An interdisciplinary group of students is tending to a bacteria nursery as part of an innovative research project aimed at controlling the seepage of water through soil to control erosion.
For more than a year, students have been feeding bacteria growing in sand materials that fill six tall acrylic columns on a countertop in a lab at Acopian Engineering Center. Their goal is to grow biofilm, a sticky, sugary-like secretion from the microscopic organisms, in sand and to control growth so that the biofilm is distributed uniformly throughout the sand. If they are successful, the biofilm will fill the small spaces between sand particles, and they will be able to control the speed of water moving through the sand.
Funded by a National Science Foundation grant obtained by Mary Roth, head of Lafayette’s civil and environmental engineering department, and Laurie Caslake, assistant head of Lafayette’s biology department, this interdisciplinary research project could lead to a potentially cost-effective and environmentally safe way to prevent erosion around earthen dams and building foundations, Roth says.
The work is also being done in collaboration with the National Science Foundation’s Center for Bio-mediated and Bio-inspired Geotechnics (CBBG). The grant covers costs for two students in each of three summers to spend a summer conducting research with faculty and graduate students at one of the CBBG universities.
For Roth’s students, the interdisciplinary research is opening multiple doors.
Annika Asplund ’19, civil engineering, says the work is exciting for her because the biofilm research brings with it a real-world application and exposes her to another field, biology.
“We’re trying to decrease soil permeability for around buildings and other structures,” she says. “Our goal is to use the bacteria that are currently in the soil and see if we can stimulate them to produce biofilm to increase the stability of the surrounding soil.”
On a recent visit to the lab, she and Megan Mauriello ’19, art and biology, fed the soil a mixture of sugar, yeast extract, soluble proteins and other nutrients, and mixed up a batch of blue food coloring in a beaker. They poured it in the top of one of the soil-filled plastic columns and timed rate of seepage as the sand inside slowly turned aqua blue.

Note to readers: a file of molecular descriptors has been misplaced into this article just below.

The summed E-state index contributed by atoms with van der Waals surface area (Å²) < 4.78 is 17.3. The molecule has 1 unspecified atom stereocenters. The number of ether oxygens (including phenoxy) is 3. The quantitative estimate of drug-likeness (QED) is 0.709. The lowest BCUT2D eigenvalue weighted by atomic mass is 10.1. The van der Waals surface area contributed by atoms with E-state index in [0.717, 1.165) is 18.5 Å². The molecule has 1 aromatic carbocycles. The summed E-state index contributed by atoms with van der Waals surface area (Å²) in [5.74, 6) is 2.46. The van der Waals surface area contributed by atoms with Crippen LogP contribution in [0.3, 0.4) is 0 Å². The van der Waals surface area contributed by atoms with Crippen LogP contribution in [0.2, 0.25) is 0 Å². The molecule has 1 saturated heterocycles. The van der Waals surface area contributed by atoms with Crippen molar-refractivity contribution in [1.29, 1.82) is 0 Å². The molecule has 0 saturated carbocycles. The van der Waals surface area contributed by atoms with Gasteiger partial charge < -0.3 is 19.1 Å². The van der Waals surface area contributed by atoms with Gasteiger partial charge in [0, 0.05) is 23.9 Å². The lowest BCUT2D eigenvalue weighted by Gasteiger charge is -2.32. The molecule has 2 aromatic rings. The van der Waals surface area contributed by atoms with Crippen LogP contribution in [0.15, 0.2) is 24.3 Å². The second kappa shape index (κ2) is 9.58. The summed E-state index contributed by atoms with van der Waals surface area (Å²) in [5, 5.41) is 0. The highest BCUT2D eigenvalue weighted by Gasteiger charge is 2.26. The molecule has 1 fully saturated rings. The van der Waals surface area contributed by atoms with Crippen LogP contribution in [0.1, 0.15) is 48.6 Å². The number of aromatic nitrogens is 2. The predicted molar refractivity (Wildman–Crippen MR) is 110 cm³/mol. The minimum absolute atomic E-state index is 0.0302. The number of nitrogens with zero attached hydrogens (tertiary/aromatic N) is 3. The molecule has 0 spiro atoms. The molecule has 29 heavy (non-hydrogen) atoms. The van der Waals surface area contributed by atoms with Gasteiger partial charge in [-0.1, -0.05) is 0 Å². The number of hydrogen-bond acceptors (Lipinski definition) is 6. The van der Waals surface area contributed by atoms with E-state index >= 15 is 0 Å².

Previous dye tests have shown a dramatic slowdown of the water’s movement as the well-fed bacteria have produced more biofilm to inhibit the flow. In one case, it’s gone from six minutes to two hours.
“I really enjoy studying the communication of the bacteria and their response to the glucose, and observing the production of more biofilm,” Mauriello says.
Two seniors who began their involvement in the project during 2016-17 received a broader view of how research such as this can take on larger implications beyond the controlled conditions in a lab, through their experiences last summer at University of California, Davis.
“UC, Davis was a valuable experience for me,” says Ziqi Chen ’18, civil engineering. “From working with the Davis biofilm team, I realized that facilitating an experiment could be challenging. The results were not optimistic, and we found mistakes almost at the end of the experiment, which could have been avoided if we did more careful checks along the way.”
The research team is expanding its skills with these experiences, she notes.
“The biggest thing I learned from my experience at Davis is that things do not always occur as expected during research, and what we can do is accept the challenge, test our ideas, and learn from both our success and failures,” Chen says.
UC, Davis offered opportunities to learn about the research environment in a microbiology lab at a leading research university, says Zhihui Chen ’18, biology.
“This tremendously helped me to decide the precise field that I want to pursue a high degree in,” she says. “Besides, working with engineers as a biology major student made me jump out beyond my limitations and think in others’ positions. It improved my ability to explain the abstract things in my field to people who are not familiar with them.”
Above all, she adds, interdisciplinary research inspires great ideas through collaboration.
“Interdisciplinary research that tries to utilize microbes living in the natural environment to change the soil property sheds light on a new direction,” Chen says. “It allows us to find environmentally friendly solutions to real-world geotechnical issues.”
This research is based on work supported by the National Science Foundation under Grant No. CMMI 1632963.